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A Kingston by any other name would be as sweet ...
A little-known poet once penned: “What’s in a name? That which we call a rose/By any other name would smell as sweet.” Or some such thing.
OK, confession time: It was William Shakespeare and the character voicing the observation was Juliet, who was depressed that the man with whom she was hopelessly twitterpated was from a family that rivaled her own.
Man, that stinks.
Despite her young age, she was able to see through the thinly veiled argument that a name makes the man. The point of her teenage angst was that a label is merely that: A label.
Kingston, however, is on the other side of the argument. It is stuck with a monicker, slogan, nickname — whatever it’s called — that feels too outdated. No longer do the leaders of the unincorporated town want to be called the “Little City by the Sea,” as that no longer captures the essence of their slice of the Pacific Northwest.
Here’s the quandry: How, exactly do you sum up a place like Kingston in just a few words?
Kingston is as charming as the summer days are long. Neighbors don’t just say “good morning” and congregate at the mailboxes for a few minutes in the evenings. They actually know each other. Each block of downtown offers a new treasure, be it a used book store or a café in which the goodies are indeed home-baked. It’s impossible to walk through downtown and not see a friendly, smiling face.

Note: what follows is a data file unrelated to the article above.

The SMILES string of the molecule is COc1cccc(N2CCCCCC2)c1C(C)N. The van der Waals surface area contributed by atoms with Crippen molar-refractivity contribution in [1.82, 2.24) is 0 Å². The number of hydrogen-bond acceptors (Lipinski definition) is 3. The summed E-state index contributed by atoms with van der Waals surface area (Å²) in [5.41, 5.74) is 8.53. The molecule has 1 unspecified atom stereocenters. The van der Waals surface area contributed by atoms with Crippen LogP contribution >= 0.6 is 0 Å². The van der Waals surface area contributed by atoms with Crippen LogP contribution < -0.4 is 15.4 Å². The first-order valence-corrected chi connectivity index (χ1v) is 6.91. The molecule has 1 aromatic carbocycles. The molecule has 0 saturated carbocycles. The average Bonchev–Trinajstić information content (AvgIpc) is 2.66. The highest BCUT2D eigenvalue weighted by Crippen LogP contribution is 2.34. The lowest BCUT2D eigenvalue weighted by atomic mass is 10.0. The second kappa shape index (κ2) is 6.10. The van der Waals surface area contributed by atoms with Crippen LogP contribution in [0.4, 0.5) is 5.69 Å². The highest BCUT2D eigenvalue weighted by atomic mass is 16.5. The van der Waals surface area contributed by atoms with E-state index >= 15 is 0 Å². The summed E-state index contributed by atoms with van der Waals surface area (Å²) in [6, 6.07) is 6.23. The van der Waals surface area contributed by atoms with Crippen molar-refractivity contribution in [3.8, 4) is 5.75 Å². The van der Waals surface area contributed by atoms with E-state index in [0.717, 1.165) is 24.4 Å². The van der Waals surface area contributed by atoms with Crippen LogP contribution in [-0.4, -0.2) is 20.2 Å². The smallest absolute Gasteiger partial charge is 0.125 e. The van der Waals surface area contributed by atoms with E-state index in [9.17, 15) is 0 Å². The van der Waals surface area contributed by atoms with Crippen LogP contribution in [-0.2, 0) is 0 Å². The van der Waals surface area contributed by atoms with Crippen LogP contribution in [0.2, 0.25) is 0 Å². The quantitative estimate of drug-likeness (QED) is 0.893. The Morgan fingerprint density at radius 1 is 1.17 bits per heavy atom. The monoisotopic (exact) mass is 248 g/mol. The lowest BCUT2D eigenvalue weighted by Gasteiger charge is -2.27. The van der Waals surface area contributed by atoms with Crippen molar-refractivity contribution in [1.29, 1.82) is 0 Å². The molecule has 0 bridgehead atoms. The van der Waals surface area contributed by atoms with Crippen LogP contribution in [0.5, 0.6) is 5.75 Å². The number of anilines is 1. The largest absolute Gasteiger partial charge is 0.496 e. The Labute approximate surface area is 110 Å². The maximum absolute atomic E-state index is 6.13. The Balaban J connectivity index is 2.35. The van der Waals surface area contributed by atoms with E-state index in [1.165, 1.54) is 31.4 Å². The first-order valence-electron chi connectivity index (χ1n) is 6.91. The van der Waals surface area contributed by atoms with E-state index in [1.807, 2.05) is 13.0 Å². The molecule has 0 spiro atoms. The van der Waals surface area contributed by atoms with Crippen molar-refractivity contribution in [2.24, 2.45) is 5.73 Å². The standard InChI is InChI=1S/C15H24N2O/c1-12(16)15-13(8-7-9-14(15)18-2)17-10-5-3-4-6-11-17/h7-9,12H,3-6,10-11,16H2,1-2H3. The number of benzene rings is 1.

Geographically, it’s just, well, cool.
The town has made the most of its waterfront, making it a focal point for get-togethers, both planned and unplanned. A huge, open-space park accentuates the beautiful view of Appletree Cove.
The holidays are celebrated in Kingston like no other place on earth. Be it Christmas or Fourth of July, it’s no matter. Any excuse to come together as a community is a good one for Kingston.
The Kingston Revitalization Association (KRA) and the Kingston Chamber of Commerce are taking the lead on the nickname debate. Karen Ross, president of the KRA, is fielding the votes. What sparked the conversation? “A lot of people just don’t like the old one,” Ross said.
As of now, there are three contenders:
• Kingston on the Cove;
• Kingston — A Sound way of life; or
• Kick back in Kingston.
These were pared down from the less-than-serious “It’s not Jamaica Mon,” and others that didn’t make the cut.
All kidding aside, the task of giving a nickname to a city is a monumental one. How, exactly, do you say: “ Kingston is a charming city where neighbors are friends, community gatherings are the norm and there’s a friendly face around every corner.” Add in: “ It’s an outdoor lover’s paradise, with moderate winters and warm summers (excluding this year) where we live to play and play to live.”
Getting all that into a slogan is a tall order.
Good luck, Kingston.